Com Truise: "I do like to pretend I'm at NASA Control, launching space shuttles"
Seth Haley, aka Com Truise, first came to prominence after the release of Cyanide Sisters on AMDISCS, a well-respected underground and largely net-based label. This EP caught the attention of Ghostly International, home to the likes of Gold Panda and Matthew Dear, who signed Haley and released his debut album, 2011's Galactic Melt.
Although Com Truise was the first of Haley's aliases to make a big impact, he had already been DJing producing tracks for over a decade, with several namesakes for different styles and sounds; his multiple aliases akin to the 'scramble suits' in Philip K. Dick's science fiction classic A Scanner Darkly. The Com Truise persona brought out still more science fiction resonances – the synths of the achingly beautiful, bass-propelled Brokendate recalled Girogio Moroder and Vangelis, while the video took visual cues from Bladerunner and Neuromancer. Galactic Melt was a hit with fans and critics alike, and saw Com Truise become one of the most hyped artists in the emerging chillwave scene.
His reliance on analogue synths, and tempos and styles from clasic 80s synthpop, led Haley to describe the Com Truise sound as “mid-fi synth-wave, slow-motion funk,” eschewing the lo-fi aesthetics of some chillwave artists for a more polished, slicker sound. Subsequent tours, aided by live drummer Rory O'Connor (of the band Tycho) gained him a reputation as an unmissable live act, and in the lead-up to his as-yet unnamed follow-up to Galactic Melt, Haley is in demand as a producer, composer and performer. Ghostly are set to release In Decay, a collection of early songs, rarities and exclusive tracks, and the response to the album online has been one of fevered enthusiasm. “I didn't expect this response, you know? It's pretty crazy,” says Haley, just now returned from the final leg of a worldwide tour.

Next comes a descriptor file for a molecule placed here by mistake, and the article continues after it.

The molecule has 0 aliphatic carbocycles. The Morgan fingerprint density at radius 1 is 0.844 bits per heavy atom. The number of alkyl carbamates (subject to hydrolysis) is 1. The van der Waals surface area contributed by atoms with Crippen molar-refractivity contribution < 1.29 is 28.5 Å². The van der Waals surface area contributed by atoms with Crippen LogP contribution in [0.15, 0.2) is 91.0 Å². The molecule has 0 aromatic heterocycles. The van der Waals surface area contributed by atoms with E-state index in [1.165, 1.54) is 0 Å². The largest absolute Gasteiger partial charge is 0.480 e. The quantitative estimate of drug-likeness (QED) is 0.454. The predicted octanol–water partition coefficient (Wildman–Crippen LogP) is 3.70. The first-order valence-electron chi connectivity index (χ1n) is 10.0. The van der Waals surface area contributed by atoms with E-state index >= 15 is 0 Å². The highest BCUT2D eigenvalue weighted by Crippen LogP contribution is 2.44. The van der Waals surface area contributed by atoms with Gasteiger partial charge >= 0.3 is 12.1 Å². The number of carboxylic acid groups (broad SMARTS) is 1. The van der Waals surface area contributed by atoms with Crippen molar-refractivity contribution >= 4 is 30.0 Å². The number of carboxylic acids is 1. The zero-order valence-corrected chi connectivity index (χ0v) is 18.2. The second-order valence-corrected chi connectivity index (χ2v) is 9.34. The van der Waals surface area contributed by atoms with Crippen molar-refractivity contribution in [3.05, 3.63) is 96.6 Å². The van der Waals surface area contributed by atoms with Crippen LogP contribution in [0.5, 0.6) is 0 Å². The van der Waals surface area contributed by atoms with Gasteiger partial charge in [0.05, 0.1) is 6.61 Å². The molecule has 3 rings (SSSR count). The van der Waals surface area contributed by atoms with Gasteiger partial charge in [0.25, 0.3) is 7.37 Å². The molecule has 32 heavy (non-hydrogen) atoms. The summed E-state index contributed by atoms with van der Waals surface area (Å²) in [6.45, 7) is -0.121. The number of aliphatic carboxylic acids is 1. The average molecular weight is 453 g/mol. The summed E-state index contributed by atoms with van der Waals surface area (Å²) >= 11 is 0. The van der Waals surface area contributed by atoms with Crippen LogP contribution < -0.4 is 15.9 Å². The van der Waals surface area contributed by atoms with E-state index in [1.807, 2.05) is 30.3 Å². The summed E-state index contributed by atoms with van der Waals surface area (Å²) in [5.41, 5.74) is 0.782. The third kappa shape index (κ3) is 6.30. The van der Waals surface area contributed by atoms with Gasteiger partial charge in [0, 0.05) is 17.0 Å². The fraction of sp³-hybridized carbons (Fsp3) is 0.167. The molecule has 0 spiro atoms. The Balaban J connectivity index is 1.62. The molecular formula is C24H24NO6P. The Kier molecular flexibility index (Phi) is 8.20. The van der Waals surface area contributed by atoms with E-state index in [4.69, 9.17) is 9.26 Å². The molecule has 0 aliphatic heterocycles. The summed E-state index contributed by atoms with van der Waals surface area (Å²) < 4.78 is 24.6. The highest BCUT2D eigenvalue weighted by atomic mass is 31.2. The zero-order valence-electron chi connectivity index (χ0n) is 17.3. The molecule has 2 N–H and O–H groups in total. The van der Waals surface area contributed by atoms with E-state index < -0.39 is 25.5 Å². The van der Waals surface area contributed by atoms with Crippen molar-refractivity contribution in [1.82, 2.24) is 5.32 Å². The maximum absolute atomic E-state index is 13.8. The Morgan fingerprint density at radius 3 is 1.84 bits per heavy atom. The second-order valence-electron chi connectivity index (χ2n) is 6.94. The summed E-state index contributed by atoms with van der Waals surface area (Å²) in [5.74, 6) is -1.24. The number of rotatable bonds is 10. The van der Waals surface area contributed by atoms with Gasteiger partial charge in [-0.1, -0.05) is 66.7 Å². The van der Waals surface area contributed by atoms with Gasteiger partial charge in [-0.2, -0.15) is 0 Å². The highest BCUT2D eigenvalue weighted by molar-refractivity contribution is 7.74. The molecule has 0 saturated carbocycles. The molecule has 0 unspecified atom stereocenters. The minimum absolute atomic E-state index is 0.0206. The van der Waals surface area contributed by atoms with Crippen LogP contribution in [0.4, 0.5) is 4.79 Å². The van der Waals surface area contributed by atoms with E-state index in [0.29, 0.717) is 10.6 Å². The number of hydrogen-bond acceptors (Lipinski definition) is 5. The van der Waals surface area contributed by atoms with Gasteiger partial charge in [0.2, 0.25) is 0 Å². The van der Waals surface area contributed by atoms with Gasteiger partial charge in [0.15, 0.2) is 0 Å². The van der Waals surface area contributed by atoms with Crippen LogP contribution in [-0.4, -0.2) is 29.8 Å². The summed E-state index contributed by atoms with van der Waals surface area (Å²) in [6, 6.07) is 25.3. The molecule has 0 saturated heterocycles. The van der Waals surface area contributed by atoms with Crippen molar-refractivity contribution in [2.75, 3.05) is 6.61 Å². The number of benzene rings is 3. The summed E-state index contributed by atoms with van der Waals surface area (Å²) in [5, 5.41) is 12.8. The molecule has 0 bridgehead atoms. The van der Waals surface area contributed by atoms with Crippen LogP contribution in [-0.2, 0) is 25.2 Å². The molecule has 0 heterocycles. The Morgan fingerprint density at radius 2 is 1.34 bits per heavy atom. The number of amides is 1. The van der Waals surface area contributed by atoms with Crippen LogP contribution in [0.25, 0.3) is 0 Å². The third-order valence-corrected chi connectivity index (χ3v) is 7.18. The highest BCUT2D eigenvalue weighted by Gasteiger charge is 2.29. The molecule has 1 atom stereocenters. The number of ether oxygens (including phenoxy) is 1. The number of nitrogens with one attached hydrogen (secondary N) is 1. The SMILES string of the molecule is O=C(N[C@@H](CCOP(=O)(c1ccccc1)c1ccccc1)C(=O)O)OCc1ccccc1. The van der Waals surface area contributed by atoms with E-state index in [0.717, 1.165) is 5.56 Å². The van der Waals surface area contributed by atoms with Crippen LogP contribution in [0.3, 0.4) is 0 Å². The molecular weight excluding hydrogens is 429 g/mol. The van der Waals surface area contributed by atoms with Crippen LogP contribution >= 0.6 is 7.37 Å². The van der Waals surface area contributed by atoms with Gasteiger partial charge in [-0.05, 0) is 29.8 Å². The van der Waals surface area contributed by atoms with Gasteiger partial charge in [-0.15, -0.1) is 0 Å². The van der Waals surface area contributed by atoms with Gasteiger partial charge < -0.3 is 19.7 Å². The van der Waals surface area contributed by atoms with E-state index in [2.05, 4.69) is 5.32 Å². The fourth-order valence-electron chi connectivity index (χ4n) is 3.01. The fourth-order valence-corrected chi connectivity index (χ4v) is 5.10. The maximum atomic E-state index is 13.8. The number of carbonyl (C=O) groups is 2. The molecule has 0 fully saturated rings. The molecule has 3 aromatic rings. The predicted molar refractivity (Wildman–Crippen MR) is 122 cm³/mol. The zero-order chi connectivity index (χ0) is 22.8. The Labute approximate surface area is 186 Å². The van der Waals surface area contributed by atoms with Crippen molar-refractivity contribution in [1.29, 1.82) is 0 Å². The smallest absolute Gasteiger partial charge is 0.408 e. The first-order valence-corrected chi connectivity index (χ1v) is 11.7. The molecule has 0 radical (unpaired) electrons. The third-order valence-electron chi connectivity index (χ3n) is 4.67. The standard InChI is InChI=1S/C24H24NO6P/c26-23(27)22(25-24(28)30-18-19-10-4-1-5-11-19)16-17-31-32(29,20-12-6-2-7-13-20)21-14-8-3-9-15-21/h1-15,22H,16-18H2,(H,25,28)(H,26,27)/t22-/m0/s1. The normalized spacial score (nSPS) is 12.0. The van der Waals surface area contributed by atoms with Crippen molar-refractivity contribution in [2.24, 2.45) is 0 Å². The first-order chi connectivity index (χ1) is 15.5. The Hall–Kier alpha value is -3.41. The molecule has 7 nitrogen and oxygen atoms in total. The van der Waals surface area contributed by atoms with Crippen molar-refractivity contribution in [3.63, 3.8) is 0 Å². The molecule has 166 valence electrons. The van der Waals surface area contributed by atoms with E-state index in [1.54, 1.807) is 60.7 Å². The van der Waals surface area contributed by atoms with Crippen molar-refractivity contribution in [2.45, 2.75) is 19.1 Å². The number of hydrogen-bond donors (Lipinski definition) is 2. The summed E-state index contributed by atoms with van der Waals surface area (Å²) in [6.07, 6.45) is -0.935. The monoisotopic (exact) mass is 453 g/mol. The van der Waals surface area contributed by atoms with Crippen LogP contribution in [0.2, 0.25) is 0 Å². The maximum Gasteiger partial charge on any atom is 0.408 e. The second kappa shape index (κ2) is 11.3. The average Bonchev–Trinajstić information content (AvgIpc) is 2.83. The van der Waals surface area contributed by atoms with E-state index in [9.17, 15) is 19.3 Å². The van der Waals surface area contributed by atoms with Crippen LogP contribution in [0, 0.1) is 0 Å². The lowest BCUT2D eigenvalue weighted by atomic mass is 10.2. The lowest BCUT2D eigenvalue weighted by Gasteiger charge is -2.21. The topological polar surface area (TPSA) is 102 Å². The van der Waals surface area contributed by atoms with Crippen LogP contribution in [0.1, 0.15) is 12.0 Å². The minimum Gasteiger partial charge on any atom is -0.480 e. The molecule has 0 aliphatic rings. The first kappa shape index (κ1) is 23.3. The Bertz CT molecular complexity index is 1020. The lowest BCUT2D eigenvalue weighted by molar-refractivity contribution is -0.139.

Is it strange, releasing older tracks before new material? “For the most part, they are older,” says Haley. “There are only three or four new songs. I was with a friend yesterday, and we were talking about phase two, and with In Decay, I kind of feel like it's the final part of this chapter. Now I can start to kind of experiment more, because I was feeling a little trapped for a while there, after doing a bunch of touring and stuff. But then Ghostly said, 'Well, you've got all these songs,' which I've put out on mixtapes and on the Komputer Kasts and stuff, and stuff that was just on Soundcloud.” The Komputer Kasts, a series of mixtapes Haley produced for his website, are still available and contain many of the tracks from In Decay, but the tracks have never been released officially.
“People would always email me: 'When's this track coming out?'” says Haley. “I just didn't put them on the album, or any of the releases up until this point. So Ghostly were like, 'Do you want to do a compilation?' And Iwas like, 'Yeah,' because I wanted to put these tunes out there, for people to have, rather than YouTube rips or Soundcloud rips, y'know. So that's how In Decay started – I mastered the tracks myself, did the artwork, and put them out.”